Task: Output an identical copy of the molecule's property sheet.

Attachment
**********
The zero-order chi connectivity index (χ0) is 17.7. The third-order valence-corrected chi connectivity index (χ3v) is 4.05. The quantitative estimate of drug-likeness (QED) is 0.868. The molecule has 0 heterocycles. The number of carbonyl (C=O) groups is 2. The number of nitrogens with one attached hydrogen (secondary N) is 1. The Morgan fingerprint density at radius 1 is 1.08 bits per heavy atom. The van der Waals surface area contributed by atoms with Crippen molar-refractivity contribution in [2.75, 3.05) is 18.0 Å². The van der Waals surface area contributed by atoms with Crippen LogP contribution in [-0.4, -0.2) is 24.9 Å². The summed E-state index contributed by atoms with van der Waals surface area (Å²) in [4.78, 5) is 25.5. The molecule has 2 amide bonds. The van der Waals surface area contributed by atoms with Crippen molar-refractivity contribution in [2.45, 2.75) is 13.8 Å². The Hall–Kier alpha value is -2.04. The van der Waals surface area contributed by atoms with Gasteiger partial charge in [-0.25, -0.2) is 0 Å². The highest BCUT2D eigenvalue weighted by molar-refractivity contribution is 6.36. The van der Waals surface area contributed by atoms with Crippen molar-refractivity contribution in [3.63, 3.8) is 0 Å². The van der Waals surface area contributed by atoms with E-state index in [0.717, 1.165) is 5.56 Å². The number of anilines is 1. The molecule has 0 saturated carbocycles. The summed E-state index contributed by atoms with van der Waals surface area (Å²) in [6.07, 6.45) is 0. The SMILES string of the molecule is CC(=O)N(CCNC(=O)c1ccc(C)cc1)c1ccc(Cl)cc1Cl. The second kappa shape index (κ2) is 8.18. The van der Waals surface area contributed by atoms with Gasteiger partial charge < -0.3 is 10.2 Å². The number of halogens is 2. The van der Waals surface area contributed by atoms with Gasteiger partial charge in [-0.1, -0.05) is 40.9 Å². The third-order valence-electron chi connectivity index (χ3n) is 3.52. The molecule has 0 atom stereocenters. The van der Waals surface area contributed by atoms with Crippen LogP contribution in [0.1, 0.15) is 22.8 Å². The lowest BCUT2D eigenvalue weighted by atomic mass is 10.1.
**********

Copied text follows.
The zero-order chi connectivity index (χ0) is 17.7. The third-order valence-corrected chi connectivity index (χ3v) is 4.05. The quantitative estimate of drug-likeness (QED) is 0.868. The molecule has 0 heterocycles. The number of carbonyl (C=O) groups is 2. The number of nitrogens with one attached hydrogen (secondary N) is 1. The Morgan fingerprint density at radius 1 is 1.08 bits per heavy atom. The van der Waals surface area contributed by atoms with Crippen molar-refractivity contribution in [2.75, 3.05) is 18.0 Å². The van der Waals surface area contributed by atoms with Crippen LogP contribution in [-0.4, -0.2) is 24.9 Å². The summed E-state index contributed by atoms with van der Waals surface area (Å²) in [4.78, 5) is 25.5. The molecule has 2 amide bonds. The van der Waals surface area contributed by atoms with Crippen molar-refractivity contribution in [2.45, 2.75) is 13.8 Å². The Hall–Kier alpha value is -2.04. The van der Waals surface area contributed by atoms with Gasteiger partial charge in [-0.25, -0.2) is 0 Å². The highest BCUT2D eigenvalue weighted by molar-refractivity contribution is 6.36. The van der Waals surface area contributed by atoms with Crippen molar-refractivity contribution in [3.63, 3.8) is 0 Å². The van der Waals surface area contributed by atoms with E-state index in [0.717, 1.165) is 5.56 Å². The number of anilines is 1. The molecule has 0 saturated carbocycles. The summed E-state index contributed by atoms with van der Waals surface area (Å²) in [6.07, 6.45) is 0. The SMILES string of the molecule is CC(=O)N(CCNC(=O)c1ccc(C)cc1)c1ccc(Cl)cc1Cl. The second kappa shape index (κ2) is 8.18. The van der Waals surface area contributed by atoms with Gasteiger partial charge < -0.3 is 10.2 Å². The number of halogens is 2. The van der Waals surface area contributed by atoms with Gasteiger partial charge in [-0.1, -0.05) is 40.9 Å². The third-order valence-electron chi connectivity index (χ3n) is 3.52. The molecule has 0 atom stereocenters. The van der Waals surface area contributed by atoms with Crippen LogP contribution in [0.1, 0.15) is 22.8 Å². The lowest BCUT2D eigenvalue weighted by atomic mass is 10.1.